There are many options for advertising your company online.display

It can be confusing but also stressful because your marketing

budget is limited. This article explains the


role of retargeting. I don’t advocate 100% for one approach because everything has pros and cons.

Over reliance on one type of media can be limiting. It usually happens when the marketer doesn’t want to leave their comfort zone. Hopefully, this article will inform you on a lower cost option for enhancing your campaigns.

In this blog post, we’ll look at what exactly is retargeting, but also when it makes sense to employ it.

First, what exactly is it?



Retargeting (or remarketing, they’re often used interchangeably) is the practice of showing ads to your website visitors after they’ve left your site.

You’ve probably seen ads on Google or Facebook from sites you’ve visited. The idea is that maybe you weren’t ready to purchase just yet when you came to their site. The ads serves as another attempt to bring you back to the site.



Don’t think that you need an online shopping cart to retarget your visitors. You may have set different goals. Perhaps you’re seeking downloads or web fills or phone calls. Whatever action you’re seeking, retargeting can help bring your prospect back.


It’s really not. All you have to do is place a pixel (it’s JavaScript code) on your site. Your visitors get a cookie and then you begin serving your ads.

You can do this on Google and Facebook.


When you go to Google to search for information, you type a query into the search engine. This serves up results that start with ads at the top.

Those advertisements are part of the Google Search Network.

The visual ads we’re talking about today are part of the Google Display Network (GDN). This is a massive network of millions of sites to place ads on.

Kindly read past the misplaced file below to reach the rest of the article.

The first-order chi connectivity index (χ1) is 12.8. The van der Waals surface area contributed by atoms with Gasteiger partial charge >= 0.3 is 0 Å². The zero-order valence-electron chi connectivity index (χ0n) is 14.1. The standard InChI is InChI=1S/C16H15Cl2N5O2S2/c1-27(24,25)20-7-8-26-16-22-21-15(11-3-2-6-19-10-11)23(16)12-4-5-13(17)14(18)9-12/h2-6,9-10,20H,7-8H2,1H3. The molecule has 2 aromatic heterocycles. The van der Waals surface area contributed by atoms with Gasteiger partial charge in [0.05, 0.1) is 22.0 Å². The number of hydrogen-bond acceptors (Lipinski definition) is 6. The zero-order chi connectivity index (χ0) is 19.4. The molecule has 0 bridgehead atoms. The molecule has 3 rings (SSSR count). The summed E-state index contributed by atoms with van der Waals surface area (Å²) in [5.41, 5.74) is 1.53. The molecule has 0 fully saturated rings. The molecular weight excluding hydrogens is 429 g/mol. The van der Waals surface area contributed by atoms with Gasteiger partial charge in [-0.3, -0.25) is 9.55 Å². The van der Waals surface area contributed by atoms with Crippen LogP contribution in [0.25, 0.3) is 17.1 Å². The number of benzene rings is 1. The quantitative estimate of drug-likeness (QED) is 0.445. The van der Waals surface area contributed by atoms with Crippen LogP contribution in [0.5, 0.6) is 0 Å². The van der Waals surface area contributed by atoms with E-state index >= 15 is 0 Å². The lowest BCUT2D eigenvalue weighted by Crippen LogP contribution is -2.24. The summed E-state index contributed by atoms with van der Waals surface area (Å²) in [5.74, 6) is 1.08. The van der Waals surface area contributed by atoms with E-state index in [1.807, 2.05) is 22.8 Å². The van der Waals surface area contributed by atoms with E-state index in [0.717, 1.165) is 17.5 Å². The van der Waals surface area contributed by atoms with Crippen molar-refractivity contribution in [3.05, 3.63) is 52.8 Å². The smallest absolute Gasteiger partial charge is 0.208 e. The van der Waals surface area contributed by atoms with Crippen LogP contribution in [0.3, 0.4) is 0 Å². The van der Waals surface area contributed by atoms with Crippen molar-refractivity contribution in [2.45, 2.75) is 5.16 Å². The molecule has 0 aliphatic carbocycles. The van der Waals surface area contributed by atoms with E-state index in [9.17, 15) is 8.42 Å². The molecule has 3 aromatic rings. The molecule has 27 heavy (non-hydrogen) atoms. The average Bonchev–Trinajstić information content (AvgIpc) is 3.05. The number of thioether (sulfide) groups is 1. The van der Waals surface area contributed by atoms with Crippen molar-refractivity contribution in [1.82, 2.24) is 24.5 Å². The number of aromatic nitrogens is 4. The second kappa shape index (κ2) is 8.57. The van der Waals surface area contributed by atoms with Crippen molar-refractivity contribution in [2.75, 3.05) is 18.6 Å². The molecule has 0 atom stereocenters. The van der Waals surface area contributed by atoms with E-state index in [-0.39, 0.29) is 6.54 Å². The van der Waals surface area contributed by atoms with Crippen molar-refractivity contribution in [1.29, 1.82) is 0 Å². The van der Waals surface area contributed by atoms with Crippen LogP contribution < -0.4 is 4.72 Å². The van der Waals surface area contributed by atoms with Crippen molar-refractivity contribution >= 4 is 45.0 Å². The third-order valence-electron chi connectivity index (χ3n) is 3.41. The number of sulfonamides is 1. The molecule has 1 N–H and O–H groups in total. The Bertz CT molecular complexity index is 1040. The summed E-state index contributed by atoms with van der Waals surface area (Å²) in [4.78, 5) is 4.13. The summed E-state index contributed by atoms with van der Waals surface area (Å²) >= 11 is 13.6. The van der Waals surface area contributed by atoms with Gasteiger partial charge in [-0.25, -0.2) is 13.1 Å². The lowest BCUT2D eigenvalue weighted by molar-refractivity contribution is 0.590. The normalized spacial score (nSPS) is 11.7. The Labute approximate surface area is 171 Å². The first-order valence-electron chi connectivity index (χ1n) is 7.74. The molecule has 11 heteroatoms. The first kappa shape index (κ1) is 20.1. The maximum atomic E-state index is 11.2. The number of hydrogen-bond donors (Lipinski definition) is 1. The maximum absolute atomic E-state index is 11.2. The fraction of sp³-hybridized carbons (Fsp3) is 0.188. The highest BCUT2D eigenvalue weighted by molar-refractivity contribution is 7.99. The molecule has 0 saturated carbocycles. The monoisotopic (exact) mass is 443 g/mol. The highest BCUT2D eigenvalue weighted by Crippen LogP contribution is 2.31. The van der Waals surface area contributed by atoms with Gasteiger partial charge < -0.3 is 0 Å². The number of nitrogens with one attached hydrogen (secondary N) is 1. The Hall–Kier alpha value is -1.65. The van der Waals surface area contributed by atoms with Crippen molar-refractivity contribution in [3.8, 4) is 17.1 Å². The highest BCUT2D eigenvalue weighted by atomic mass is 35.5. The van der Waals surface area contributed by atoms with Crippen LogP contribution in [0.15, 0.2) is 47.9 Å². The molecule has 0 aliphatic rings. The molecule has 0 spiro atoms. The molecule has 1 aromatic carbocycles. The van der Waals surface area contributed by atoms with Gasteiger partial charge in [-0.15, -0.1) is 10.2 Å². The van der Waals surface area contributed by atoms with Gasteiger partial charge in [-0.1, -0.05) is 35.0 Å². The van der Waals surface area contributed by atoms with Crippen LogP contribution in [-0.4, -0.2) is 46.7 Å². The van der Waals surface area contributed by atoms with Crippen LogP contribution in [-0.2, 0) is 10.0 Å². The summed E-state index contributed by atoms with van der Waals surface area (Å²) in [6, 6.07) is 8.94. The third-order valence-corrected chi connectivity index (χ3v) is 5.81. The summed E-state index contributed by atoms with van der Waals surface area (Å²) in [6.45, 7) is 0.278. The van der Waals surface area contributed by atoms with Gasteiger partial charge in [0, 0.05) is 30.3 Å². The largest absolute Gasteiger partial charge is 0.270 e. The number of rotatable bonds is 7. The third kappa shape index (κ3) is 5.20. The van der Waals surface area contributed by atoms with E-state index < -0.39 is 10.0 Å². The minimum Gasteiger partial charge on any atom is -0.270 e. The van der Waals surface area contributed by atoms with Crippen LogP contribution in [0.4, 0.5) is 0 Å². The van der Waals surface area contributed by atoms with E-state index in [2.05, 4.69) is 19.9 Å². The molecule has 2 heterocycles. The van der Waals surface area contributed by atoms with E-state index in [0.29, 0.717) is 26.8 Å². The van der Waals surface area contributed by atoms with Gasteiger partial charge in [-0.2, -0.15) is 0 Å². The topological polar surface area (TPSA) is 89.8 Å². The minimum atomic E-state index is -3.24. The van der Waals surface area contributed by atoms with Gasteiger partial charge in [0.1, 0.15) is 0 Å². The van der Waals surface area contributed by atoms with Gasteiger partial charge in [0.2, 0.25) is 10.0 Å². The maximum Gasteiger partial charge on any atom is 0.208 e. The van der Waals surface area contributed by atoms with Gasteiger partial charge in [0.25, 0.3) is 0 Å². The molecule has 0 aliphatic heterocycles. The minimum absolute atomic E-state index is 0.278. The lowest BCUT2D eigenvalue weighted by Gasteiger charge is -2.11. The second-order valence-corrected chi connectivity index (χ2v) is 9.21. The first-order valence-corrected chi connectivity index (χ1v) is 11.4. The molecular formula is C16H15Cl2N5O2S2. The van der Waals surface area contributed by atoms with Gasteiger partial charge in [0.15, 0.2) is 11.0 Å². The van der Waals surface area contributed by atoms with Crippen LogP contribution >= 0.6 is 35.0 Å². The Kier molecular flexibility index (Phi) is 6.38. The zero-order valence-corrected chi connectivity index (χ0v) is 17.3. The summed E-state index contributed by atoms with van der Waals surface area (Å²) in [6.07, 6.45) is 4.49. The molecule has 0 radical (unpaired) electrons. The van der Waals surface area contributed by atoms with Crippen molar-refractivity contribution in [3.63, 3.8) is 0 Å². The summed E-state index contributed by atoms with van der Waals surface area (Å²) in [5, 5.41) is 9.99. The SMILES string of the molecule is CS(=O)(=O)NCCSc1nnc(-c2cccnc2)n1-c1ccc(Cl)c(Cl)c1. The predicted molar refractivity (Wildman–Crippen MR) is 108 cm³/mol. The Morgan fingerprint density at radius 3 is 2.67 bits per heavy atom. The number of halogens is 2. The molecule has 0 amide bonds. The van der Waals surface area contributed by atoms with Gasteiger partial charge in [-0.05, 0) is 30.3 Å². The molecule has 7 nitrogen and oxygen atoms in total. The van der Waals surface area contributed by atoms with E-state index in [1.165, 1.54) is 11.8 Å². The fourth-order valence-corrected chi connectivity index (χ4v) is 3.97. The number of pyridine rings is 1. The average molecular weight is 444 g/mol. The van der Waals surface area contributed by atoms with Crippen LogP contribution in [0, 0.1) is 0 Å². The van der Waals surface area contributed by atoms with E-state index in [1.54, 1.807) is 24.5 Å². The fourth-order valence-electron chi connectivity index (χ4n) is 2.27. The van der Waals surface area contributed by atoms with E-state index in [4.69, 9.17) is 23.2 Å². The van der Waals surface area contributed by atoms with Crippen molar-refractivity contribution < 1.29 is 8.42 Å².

However, simply placing your ads on sites, while an option, probably won’t yield the best results. For example, just placing ads on the Display Network will get clicks at a rate of 0.07%. However, if you selectively retarget your website visitors and serve them ads, that rate jumps to 0.7%. Not to mention that you increase the likelihood that the visitor will convert by 70%.

Keep in mind that there are critics of retargeting. I try to show both points of view. But even if surveys show that people get annoyed by seeing ads, the dollars and sense make a stronger case.


Great question. First, the clicks are super cheap compared to the search network. On the search network, you’re paying more because people are actively seeking you and have greater potential…but you get what you pay for. Ads on the search network can see click through rates into the double digits.

Second, there is value in having your name out there. The clicks are cheap, but you can choose the best sites you think will boost your brand.


Facebook is a great example of native advertising. This is the practice of making the ad appear like it’s part of the platform. The next time you scroll through your newsfeed, look how many ads you pass without them jumping out at you. They fit in.

That’s a benefit by itself. As mentioned above, the criticism of display advertising is the intrusive nature of it.

Facebook advertising has grown considerably and the other stats that go with it paint a bright picture. It works like GDN. While there are no sites, you build audiences and serve ads to them. You can also retarget by placing a pixel on your site.


You could use either by themselves. Keep in mind that they are less expensive. When I talk to clients, the most common reason to use just retargeting is cost. But again, the clicks throughs are low…even on Facebook where it’s less than 1%.

The most effective way is to first set up a search campaign. The clicks are more expensive but you’ll bring in better traffic. From this pool, you should begin retargeting.

I hope you found this helpful. Try not to see one type of media as better than the other. Understand the pros and cons and apply different approaches for different goals.

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